The Princess Bride book is turning 40 this year and the publishers have put out an illustrated commemorative edition (there’s an ebook version too). The illustrations are lovely, but I don’t think they do justice to the book’s sharper edges. If you’re not familiar with the book’s style, here’s an excerpt from the book available on the Tor site. The story itself is:
A tale of true love and high adventure, pirates, princesses, giants, miracles, fencing, and a frightening assortment of wild beasts—The Princess Bride is a modern storytelling classic.
As Florin and Guilder teeter on the verge of war, the reluctant Princess Buttercup is devastated by the loss of her true love, kidnapped by a mercenary and his henchman, rescued by a pirate, forced to marry Prince Humperdinck, and rescued once again by the very crew who absconded with her in the first place. In the course of this dazzling adventure, she’ll meet Vizzini—the criminal philosopher who’ll do anything for a bag of gold; Fezzik—the gentle giant; Inigo—the Spaniard whose steel thirsts for revenge; and Count Rugen—the evil mastermind behind it all. Foiling all their plans and jumping into their stories is Westley, Princess Buttercup’s one true love and a very good friend of a very dangerous pirate.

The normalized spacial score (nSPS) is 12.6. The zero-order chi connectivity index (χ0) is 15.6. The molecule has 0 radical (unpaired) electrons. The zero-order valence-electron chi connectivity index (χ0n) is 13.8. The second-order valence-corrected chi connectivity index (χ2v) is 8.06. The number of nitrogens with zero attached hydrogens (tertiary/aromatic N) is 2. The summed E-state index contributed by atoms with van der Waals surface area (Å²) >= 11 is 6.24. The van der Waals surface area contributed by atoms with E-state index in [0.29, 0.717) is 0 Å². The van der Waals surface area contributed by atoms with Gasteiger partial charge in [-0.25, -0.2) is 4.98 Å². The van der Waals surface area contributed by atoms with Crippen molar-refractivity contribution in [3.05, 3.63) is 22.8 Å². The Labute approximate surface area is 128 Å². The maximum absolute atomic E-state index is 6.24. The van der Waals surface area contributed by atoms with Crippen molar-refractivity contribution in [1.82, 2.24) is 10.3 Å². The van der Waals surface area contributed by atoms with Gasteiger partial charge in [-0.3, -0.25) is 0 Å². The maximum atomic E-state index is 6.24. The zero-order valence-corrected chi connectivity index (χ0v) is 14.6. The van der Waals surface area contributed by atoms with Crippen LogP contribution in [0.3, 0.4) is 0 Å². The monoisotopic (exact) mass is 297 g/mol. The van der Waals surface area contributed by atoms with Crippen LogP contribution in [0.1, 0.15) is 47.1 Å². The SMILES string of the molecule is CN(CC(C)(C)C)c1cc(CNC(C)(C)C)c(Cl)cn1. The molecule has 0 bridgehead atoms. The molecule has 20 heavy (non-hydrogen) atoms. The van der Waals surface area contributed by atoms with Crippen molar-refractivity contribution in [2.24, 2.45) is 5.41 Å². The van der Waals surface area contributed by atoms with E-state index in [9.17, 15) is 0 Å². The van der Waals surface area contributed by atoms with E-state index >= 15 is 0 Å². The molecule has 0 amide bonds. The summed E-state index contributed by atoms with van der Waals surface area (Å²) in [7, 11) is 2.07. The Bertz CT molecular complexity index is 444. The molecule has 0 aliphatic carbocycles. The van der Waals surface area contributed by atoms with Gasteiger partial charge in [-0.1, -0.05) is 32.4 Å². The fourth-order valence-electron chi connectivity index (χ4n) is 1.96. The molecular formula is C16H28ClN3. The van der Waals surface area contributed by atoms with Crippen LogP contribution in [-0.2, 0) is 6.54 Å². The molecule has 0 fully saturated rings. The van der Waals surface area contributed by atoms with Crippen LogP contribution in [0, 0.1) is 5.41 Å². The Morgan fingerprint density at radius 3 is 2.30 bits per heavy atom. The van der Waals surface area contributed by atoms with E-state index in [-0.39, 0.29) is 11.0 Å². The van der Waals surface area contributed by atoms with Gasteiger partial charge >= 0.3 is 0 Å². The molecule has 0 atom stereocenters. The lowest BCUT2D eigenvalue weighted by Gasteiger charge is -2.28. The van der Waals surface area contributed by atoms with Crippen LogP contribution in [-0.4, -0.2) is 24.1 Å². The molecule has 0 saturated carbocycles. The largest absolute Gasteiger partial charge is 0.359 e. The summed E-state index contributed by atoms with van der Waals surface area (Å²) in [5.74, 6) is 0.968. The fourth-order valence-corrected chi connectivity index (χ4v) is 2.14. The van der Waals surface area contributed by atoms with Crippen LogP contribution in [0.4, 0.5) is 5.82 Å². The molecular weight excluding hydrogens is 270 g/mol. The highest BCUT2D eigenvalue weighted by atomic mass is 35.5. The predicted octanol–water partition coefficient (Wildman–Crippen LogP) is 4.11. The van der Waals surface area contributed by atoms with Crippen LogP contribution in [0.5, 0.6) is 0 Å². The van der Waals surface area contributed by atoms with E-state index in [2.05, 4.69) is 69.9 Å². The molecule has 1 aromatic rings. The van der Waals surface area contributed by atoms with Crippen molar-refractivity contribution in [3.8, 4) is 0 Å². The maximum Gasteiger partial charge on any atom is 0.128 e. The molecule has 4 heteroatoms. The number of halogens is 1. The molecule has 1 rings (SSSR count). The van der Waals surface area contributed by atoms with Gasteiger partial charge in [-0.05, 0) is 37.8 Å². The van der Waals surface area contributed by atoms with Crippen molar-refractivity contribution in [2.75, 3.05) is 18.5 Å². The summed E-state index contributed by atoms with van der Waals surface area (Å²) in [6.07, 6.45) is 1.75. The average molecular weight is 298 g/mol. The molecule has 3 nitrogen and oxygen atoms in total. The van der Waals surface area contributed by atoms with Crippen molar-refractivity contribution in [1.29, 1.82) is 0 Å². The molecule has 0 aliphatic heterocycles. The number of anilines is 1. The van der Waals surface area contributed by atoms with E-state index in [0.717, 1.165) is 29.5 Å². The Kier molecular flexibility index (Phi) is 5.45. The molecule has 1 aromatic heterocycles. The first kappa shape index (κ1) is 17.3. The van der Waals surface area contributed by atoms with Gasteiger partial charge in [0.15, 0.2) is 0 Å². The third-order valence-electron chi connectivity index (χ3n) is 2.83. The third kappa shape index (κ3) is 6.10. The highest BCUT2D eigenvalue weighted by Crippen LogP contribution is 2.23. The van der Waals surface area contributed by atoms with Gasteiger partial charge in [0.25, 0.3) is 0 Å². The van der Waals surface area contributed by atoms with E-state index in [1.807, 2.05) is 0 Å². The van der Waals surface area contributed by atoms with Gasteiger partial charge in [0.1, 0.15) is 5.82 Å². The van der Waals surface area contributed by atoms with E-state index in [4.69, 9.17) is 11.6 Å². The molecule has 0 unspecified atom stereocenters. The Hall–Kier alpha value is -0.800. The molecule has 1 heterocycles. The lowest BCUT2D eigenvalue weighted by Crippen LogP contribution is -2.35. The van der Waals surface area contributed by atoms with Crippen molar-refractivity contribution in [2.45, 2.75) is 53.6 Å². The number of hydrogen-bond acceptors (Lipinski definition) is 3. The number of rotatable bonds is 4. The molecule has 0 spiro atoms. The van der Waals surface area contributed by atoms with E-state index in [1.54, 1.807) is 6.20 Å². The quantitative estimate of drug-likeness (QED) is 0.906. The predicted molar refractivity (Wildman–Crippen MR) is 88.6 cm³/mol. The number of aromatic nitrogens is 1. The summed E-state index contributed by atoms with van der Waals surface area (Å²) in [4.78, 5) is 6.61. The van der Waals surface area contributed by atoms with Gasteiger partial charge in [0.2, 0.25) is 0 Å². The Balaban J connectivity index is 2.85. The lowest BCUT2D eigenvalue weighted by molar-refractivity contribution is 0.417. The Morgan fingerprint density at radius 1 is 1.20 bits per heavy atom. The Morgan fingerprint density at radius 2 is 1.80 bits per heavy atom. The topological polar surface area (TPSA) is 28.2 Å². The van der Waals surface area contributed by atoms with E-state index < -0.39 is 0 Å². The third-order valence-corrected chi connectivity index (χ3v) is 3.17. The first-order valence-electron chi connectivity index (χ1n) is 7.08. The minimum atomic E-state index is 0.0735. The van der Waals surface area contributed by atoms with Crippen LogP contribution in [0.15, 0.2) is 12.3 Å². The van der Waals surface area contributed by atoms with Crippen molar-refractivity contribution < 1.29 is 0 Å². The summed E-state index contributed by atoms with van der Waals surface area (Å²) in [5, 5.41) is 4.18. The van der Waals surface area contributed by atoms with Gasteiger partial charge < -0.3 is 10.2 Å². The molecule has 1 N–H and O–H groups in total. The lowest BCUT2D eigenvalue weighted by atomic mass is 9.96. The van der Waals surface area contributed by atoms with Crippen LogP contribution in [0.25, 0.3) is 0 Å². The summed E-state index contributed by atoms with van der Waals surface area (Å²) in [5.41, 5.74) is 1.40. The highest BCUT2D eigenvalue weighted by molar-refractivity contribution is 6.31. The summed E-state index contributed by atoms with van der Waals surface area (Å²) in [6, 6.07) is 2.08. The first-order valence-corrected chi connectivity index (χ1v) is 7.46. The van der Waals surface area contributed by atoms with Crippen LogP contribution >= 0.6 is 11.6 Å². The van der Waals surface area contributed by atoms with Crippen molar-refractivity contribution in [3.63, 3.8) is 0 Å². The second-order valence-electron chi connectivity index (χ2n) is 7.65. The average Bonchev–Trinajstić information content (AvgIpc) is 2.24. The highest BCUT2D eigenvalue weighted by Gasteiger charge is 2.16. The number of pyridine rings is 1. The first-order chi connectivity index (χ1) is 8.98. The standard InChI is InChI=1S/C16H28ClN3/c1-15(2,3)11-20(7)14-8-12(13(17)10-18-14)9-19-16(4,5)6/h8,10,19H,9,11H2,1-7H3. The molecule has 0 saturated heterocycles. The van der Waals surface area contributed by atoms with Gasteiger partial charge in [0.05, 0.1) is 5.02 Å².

It is simply inconceivable that any young geek has not read this. And if they haven’t they should. But if I say that, then maybe that word does not mean what I think it means…